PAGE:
Home USA News NOAA winter outlook: Cold, stormy in northern tier with drought south

NOAA winter outlook: Cold, stormy in northern tier with drought south



NOAA forecasters are predicting a mild and dry winter ahead for the southern tier of the United States, including already drought-stricken areas in the lower Mississippi River Valley and the Southwest, with cooler- and wetter-than-normal conditions expected in the Pacific Northwest and around the Great Lakes.

The forecast is largely driven by an expectation that La Niña — a global climate pattern that is the inverse to the perhaps better known El Niño — will persist for a third straight winter, something that has only occurred a handful of times over the past 50 years. La Niña is associated with cooler than normal water in the tropical Pacific Ocean, but it has ripple effects on the weather all over the world.

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It is a discouraging outlook for areas already stressed by prolonged drought, and could elevate wildfire dangers in parts of the south-central U.S. that don’t normally face such dangers. Extended and exacerbating dry conditions are likely in the Southwest as well as states like Kansas and Oklahoma, which are experiencing extreme and in many cases exceptional drought, according to the U.S. Drought Monitor.

That could mean continuing concerns about the Mississippi River, where low water levels are making it difficult to move cargo via barges. Climate forecasters predict developing drought in the lower Mississippi Valley and seasonally dry conditions across the Missouri River basin, though drought conditions could ease along the Ohio River.

And it means no slowing in the momentum of a megadrought in California and the West, with no relief for the parched Colorado River basin and dangerously depleted Southwest reservoirs like Lake Mead and Lake Powell.

“Part of the reason for the persistent [drought] forecast is La Niña, but also just the long-term nature of the drought,” said Brad Pugh, a meteorologist at NOAA’s Climate Prediction Center.

According to the drought monitor’s latest weekly report, more than 80 percent of the continental U.S. is experiencing at least abnormally dry conditions, if not drought, the largest proportion since the reports began in 2000.

“Drought conditions are now present across approximately 59% of the country, but parts of the Western U.S. and southern Great Plains will continue to be the hardest hit this winter,” Jon Gottschalck, chief of the climate center’s operational prediction branch, said in a statement. “With the La Niña climate pattern still in place, drought conditions may also expand to the Gulf Coast.”

On the other hand, winter precipitation is forecast to be even heavier than normal in the Pacific Northwest, and storm systems could also deliver above-normal precipitation to the Great Lakes region, according to the forecast.

Relatively mild and dry conditions are also expected to extend up the Interstate 95 corridor on the East Coast, meaning cities from Washington to Boston are likely to find themselves close to the line between rain and snowfall for any storms that move up the coast, Gottschalck said.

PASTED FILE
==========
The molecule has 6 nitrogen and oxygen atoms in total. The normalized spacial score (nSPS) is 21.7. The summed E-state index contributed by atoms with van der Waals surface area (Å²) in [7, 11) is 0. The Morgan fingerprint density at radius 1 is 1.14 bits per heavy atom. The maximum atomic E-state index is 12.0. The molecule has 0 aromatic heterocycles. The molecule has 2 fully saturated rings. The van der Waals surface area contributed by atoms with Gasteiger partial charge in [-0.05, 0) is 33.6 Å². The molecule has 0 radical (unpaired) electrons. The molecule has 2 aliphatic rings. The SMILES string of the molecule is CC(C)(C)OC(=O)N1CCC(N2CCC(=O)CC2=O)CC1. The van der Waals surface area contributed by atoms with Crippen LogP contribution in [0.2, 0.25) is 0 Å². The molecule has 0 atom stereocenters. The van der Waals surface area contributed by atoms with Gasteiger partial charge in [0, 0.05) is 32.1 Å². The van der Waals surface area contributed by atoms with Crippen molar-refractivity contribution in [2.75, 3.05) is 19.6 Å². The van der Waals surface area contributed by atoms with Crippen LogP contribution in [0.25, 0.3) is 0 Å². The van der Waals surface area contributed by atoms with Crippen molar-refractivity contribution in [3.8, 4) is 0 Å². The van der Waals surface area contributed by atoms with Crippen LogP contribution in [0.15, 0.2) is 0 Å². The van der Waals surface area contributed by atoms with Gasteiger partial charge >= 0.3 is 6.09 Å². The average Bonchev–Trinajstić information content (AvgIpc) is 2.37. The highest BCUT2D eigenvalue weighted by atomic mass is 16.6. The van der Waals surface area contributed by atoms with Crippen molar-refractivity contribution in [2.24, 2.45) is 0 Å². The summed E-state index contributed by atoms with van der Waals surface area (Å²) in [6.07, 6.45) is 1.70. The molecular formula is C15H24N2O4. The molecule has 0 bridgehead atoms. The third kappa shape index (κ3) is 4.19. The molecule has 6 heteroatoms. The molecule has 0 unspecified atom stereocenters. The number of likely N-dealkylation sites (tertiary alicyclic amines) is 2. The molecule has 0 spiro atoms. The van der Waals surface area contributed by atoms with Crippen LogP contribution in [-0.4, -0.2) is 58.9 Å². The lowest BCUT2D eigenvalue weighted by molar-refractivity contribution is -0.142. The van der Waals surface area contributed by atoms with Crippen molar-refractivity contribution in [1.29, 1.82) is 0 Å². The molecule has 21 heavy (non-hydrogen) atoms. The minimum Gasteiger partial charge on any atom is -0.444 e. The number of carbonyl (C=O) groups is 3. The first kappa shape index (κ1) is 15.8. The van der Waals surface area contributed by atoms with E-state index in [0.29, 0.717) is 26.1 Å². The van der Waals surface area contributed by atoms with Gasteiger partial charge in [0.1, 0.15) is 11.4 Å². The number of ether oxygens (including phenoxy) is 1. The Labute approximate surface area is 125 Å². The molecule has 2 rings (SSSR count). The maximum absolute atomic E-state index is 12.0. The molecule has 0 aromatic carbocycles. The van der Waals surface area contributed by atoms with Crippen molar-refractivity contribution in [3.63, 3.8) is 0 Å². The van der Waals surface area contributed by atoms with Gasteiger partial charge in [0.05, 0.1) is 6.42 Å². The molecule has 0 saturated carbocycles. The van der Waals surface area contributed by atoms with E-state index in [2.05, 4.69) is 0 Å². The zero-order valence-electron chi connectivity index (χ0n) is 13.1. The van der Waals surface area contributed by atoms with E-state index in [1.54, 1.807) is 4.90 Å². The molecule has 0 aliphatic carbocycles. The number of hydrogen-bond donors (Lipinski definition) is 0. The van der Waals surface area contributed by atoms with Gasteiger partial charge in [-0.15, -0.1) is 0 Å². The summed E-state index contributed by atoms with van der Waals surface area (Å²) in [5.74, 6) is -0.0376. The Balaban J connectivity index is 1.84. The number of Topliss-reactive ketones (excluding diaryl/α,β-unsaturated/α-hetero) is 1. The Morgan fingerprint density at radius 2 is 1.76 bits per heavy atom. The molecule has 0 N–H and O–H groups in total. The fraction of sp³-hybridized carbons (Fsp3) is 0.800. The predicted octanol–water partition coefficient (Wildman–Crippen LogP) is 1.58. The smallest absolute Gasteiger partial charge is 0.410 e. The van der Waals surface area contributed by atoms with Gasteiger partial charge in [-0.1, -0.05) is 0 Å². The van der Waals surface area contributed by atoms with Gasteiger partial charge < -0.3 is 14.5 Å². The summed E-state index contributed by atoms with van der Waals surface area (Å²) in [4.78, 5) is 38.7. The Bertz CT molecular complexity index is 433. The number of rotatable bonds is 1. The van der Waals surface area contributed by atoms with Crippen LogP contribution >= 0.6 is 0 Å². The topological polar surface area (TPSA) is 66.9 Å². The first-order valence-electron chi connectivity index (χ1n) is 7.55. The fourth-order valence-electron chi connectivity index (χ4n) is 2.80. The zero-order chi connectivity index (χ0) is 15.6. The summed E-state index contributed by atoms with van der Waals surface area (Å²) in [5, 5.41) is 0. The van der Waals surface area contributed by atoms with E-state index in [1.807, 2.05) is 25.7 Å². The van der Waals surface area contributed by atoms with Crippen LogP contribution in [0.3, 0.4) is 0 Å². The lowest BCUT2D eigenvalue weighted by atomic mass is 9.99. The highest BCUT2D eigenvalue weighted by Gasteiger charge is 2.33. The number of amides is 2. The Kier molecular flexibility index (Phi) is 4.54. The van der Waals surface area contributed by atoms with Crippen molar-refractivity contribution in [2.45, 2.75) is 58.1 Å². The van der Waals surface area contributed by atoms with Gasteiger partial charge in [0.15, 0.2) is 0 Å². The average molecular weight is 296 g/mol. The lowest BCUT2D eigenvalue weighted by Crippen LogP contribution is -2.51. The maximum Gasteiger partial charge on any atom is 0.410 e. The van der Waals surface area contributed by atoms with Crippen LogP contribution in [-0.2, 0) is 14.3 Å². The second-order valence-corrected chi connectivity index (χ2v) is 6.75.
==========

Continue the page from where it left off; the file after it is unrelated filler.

More than 80 percent of the U.S. is facing troubling dry conditions

Seasonal forecasting can be a challenge for meteorologists because the key weather prediction models they use are designed for relatively short-term prognostication. Forecast accuracy breaks down more than about a week in advance, so for predictions like the ones NOAA released Thursday, scientists rely largely on signals from global climate patterns like La Niña.

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In the United States, La Niña is known for creating warm and dry conditions across the southern tier of the country, with cooler- and wetter-than-normal conditions along its northern tier, including in the Pacific Northwest and Midwest. That’s because it tends to shift the jet stream — a band of atmospheric winds that steers weather systems across the continent — toward northern states and Canada.

Despite the influence of La Niña, Gottschalck said there is significant uncertainty in weather patterns for much of the middle of the country, where forecasters predict equal chances of cold or mild conditions and dry or wet patterns. La Niña can allow for considerable “week-to-week variability,” as shown by the extreme cold that spread across the country and caused an energy crisis in Texas in February 2021, he said.

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In the winter of 2020-2021, the current stretch of La Niña had just begun, and yet the season was marked by historic cold across the contiguous United States. The polar vortex, a column of frigid air that typically remains contained over the North Pole region, came spilling southward and produced some of the snowiest winters on record across the Deep South.

Still, NOAA’s forecast for this winter closely matches graphics used to depict classic La Niña conditions. Gottschalck said that while NOAA uses some long-range forecasting models to guide its predictions, typical expectations of La Niña do “serve as a first guess.”

La Niña’s impacts around the world include dry conditions in Peru, Chile and the Horn of Africa, and heavy rainfall over southeast Asia and Australia. The U.S. Climate Prediction Center expects a 75 percent chance that La Niña will continue at least through the winter.

This year, NOAA’s predictions are in line with other conventional thinking, including seasonal forecasts released by AccuWeather and the Weather Channel that call for continued La Niña influence on weather patterns.

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